If you were to ask a football fan to describe their ideal player, ‘well-educated’ is unlikely to be near the top of the list of attributes.
Even the most gifted footballers can dazzle us on the pitch with their technical ability, and still be routinely lambasted for their perceived lack of brain cells afterwards.
Then again, the demands associated with making it as a professional footballer, combined with a general disdain for education within the game, mean we don’t really have a right to complain when some of our most beloved superstars can sometimes appear a little dense.
When Chris Smalling signed for Roy Hodgson’s Fulham, for example, he insisted he had “nothing to lose”, which offers all the insight you need into how highly he valued the place he was giving up at Loughborough University.
But with figures suggesting that around two-fifths of footballers will file for bankruptcy within five years of hanging up their boots, mainly because they lack the training and qualifications for another career, there’s clearly an argument for change.
One man who has seen the value of combining football with academic achievement is former Wales international Dr. Christian Edwards, who even goes so far as to say that the assessment of football as a sport for overpaid airheads is well wide of the mark.
In his words: “You have to be bright to be a footballer”.
Then again, Edwards has enjoyed a unique perspective on the game since bringing his playing days to a close.
Since beginning his pursuit of a degree in sports coaching at Cardiff Metropolitan University, the former Swansea City, Nottingham Forest, and Bristol Rovers man has undergone a fascinating journey with the university’s football team - one that has been underpinned by academic achievement.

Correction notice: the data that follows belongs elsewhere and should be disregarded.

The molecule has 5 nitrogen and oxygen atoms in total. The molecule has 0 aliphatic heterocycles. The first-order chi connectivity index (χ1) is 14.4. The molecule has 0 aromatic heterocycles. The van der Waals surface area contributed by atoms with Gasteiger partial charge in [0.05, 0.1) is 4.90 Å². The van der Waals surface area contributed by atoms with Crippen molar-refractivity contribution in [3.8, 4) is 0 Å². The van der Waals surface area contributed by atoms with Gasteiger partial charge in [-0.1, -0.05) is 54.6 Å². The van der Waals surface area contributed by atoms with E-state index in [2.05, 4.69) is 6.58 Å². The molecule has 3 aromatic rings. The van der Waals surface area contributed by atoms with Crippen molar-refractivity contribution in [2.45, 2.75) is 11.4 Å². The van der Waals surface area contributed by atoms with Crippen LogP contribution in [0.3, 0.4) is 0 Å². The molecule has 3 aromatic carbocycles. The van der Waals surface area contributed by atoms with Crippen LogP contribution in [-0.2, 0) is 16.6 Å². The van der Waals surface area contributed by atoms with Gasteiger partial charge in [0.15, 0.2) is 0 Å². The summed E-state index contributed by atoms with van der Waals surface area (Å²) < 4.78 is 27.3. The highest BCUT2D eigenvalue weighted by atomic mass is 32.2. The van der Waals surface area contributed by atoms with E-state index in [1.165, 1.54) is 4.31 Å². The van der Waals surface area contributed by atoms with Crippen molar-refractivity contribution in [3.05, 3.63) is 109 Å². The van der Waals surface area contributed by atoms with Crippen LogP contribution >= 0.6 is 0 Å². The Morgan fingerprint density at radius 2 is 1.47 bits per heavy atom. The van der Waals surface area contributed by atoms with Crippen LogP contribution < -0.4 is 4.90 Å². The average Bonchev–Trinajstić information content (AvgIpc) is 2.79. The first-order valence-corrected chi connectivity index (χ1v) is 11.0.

Since his involvement, the club has enjoyed a meteoric rise, elevating themselves to the Welsh Premier League for the very first time, with Edwards unquestionably a key driving force.
He explains: “I was asked to take the job on in 2009 when the football club was in the middle of going through some dire years playing at the depths of Welsh League football.
“I’ve been director of football, first team manager, chairman, kitman, everything.
“Slowly but surely, I built the football club alongside some brilliant people, and we have a great set-up here.”
After a difficult start, the students have become a sensation in the Welsh top flight, securing a place in the top six of the mid-season split to leave them chasing the previously unlikely prospect of European qualification.
And despite being on the receiving end of several critics, Edwards insists he never had any doubts about the ability within his well-educated ranks.
“It’s been a very good season,” he adds. “I think there were a lot of people looking to hammer a few nails in the coffin at the start, but that happens with any team that’s just been promoted.
“But we had our own understanding and ideas about what we could achieve.
“We didn’t panic and I think that’s probably been the key to our season.
“We kept our philosophy and the way in which we liked to play.”
The club’s identity is certainly unique, with the team relying on volunteers and university funding to keep going, arguably handing them a significant disadvantage when compared to other teams in the Welsh pyramid.